One wonders what other royal accessories, what palatial vessels, might have been lying around. Intact or fragmentary, they would have been precisely dated and would have given us some inkling of the nature of royal possessions.
Dozens of similar losses occur every year in Afghanistan, Iran and Iraq that have nothing to do with Taliban-style vandalism and everything to do with the Western market. Many examples in this week’s sales illustrated the resulting distortion of history – the “rare Fatimid bronze ewer, Egypt, 10th century,” seen at Bonhams had a typical East Iranian shape, which is represented in the Kabul museum by a small variant and matched by other ewers that have surfaced in Afghanistan and Iran.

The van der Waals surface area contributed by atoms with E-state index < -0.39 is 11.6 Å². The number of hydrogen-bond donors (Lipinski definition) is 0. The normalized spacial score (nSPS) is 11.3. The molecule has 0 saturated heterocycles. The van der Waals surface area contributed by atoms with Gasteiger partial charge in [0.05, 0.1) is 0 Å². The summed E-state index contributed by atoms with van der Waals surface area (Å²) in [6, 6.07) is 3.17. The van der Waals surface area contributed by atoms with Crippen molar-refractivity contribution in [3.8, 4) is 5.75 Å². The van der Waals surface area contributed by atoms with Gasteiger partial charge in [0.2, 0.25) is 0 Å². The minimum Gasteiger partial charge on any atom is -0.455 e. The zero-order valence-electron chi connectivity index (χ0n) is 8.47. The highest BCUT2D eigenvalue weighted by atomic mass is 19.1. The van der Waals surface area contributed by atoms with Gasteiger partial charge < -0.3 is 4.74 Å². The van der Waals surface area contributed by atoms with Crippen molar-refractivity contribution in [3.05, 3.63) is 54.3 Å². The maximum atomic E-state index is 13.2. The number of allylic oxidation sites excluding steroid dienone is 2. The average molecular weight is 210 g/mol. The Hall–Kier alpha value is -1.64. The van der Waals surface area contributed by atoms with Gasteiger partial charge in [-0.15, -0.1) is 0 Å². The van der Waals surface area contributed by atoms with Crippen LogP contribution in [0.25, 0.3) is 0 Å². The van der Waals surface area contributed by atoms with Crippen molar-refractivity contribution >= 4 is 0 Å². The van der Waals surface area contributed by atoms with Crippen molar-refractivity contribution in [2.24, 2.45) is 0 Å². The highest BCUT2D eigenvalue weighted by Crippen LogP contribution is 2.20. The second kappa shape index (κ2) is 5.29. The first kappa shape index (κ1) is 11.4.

The main reason for such vagaries is that, of the thousands of early bronze vessels from the Iranian world now in public or private possession, hardly any have been discovered by archaeologists. The same is true of Syria or Egypt in Islamic times. The chances of writing a precise history of the field are thus being whittled down year after year.
Were the £5,875 paid for the medallion or the failed attempt at selling the “Fatimid” ewer worth the damage to knowledge caused by the loss of context? Only a tiny self-serving minority will believe so.